You can see that they are also very simply made with double cast-on drizzle stitches --not too many, because I didn't want to hide the Snowmallow.  I added a stitch that I developed -- Star-Fill, the Five-Point Star Filling Stitch -- at the top. This stitch is made just like the stars we learned to draw in grade school.
There are lots of choices for finishing this adventurous little delicacy. I used an 8" frame and tucked in a row of fancy rick-rack trim instead of matting the piece:
A shadow box could also be selected, and these are easy to find now because of the popularity of scrapbooking. You could add little "bead or button" snowflakes from the top of the frame, add little ornaments or reindeer or silk flower greenery inside the shadowbox, or you could trim the outside of the frame. You could even substitute beads for any of the elements of this embroidery. There are no limits - whatever you think up, you can try.

Just remember to look at your embroidery design and think about what ELSE you can do to make it your own truly unique creation. That's the fun of doing Brazilian dimensional embroidery. You can do ANYthing, and you can ADD anything.  But mostly, you can just have a LOT of fun.


Saturday, December 10, 2011

A Gingerbread House - Delicious in Brazilian Dimensional Embroidery!

The "Gingerbread House" is one of my Millefiori Brazilian dimensional embroidery designs, and I have copies available for stitching if anyone would like to get really "sugared up" for Christmas. You can email me for more information or visit my website to read more, and to see even more B.E. designs. Look for Design #962.

This design is stitched with all dimensional stitches using EdMar's Z-twist rayon floss, but I thought it would be fun to stitch using little Christmas charms, beads and buttons. 

Instead, I had an-OTHER idea!

I have this Shadow Box (wood frame, 12x12"). And I have this craft felt (one of the heavier ones, about 1/4" thick), both are made for a 12x12" design. I found these where they sell scrapbooking supplies, at either JoAnn Stores or at Michaels.
(Don't you just LOVE a blank canvas?  -- so many possibilities!)

And I have ALL of these beads and buttons (picture to come next time).
I love bead embroidery and thought it would be fun to do another little Christmas embroidery.  Here is one I stitched a while back:
This design is embroidered entirely with individual beads (no earrings, no pins, no charms), although I might give that a try at some point. The Santa is an especially-made whatever-it's-called, about 3-1/2" across. I embroidered everything onto craft felt, trimmed around the beaded area and colored the edge of the felt with a permanent marker. Then I went back to the craft store and purchased a wood plaque (8" diameter), painted it green with acrylic enamel paint, put a hanger on the back and bring it out of its box every Christmas to enjoy and, hopefully, look for compliments about.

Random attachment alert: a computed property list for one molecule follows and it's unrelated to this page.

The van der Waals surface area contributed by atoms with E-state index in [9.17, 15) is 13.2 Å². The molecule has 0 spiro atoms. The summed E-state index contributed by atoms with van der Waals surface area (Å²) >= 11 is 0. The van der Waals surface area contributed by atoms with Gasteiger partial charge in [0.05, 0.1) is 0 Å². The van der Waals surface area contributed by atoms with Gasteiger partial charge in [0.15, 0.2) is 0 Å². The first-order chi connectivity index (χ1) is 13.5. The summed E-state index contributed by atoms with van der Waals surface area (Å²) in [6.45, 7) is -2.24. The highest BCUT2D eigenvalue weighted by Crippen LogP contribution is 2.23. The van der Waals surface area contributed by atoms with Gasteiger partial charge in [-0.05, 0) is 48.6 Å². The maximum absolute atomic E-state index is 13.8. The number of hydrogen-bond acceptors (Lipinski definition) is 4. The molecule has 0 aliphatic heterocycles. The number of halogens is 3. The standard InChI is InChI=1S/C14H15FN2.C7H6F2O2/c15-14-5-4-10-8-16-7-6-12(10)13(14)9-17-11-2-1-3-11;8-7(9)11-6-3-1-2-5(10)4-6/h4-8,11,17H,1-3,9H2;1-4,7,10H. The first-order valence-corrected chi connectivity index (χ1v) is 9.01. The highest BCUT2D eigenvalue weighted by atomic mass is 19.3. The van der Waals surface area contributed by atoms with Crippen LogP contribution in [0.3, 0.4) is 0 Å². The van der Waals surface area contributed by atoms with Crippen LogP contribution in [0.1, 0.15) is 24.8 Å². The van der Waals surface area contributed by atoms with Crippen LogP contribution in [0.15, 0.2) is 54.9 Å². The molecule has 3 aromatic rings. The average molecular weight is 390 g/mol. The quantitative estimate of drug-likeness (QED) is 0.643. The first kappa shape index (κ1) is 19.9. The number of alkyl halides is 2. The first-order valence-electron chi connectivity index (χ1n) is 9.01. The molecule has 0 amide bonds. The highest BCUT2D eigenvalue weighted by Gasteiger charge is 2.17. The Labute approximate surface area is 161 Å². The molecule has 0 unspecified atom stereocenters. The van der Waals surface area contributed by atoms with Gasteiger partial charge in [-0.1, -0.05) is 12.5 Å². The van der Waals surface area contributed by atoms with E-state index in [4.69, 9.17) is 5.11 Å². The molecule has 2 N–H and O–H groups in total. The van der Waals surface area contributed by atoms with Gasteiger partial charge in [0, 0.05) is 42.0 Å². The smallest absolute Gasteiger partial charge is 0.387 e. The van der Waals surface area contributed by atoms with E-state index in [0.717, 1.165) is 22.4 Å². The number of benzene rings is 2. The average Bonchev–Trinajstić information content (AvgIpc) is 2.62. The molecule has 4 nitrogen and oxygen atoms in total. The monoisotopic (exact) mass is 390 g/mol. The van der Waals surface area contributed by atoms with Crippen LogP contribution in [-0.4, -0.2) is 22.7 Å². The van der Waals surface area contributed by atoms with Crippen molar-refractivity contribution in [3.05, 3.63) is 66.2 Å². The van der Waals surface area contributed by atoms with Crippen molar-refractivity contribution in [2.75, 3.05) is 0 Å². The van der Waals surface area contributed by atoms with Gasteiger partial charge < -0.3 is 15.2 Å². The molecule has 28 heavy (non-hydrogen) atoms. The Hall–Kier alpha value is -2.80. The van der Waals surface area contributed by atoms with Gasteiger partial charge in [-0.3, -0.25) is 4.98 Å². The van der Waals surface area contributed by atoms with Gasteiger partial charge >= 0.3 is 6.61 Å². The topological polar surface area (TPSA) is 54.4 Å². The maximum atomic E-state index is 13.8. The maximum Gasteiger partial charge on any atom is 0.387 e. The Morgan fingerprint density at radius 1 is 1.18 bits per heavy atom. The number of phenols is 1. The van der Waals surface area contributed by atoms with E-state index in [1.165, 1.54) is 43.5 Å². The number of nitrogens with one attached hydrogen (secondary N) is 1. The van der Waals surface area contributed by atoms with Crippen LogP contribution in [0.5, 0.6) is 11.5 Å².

Bead embroidery is great fun, as you can get lost in the story you are telling. You'll find that out if you stay tuned and read along with me. I'll post pictures as I'm working on the red felt background.

Sunday, December 4, 2011

OCCUPY - Well, why not?

Seems like everyone is making a statement these days with the "Occupy" movements in various cities around the USA.

I think this is also a good idea:
Just think of all the Unfinished Projects we could complete!

Tuesday, November 22, 2011

TURKEY - Gobble, Gobble . . . It's Brazilian Dimensional Embroidery!

Happy Thanksgiving to all -- and a Happy Belated Thanksgiving to our Canadian neighbors!  This little turkey, one of my Millefiori Brazilian dimensional embroidery designs,  is stitched entirely with our Z-twist rayon floss and mostly cast-on stitches. The fruits and veggies are also embroidered entirely, except for the "grapes", which are size 6/o seed beads.

In my design description, I wrote about what a wonderful centerpiece this would be for your Thanksgiving table.  And think how happy the turkey would be!

Do you like the background? You can do that to your fabric, too. Using a stencil brush would probably be easiest (there are soft paints prepared especially for fabrics), but I did this background before screen printing the turkey design (because the ink we use for our lines washes out). I pinned a paper doily to the fabric, thinned some light sienna color acrylic paint to almost thinner than water consistency. Next, I put it into a mister bottle, or an airbrush and sprayed the paint onto the fabric. When I unpinned the doily, I had the beautiful lace pattern.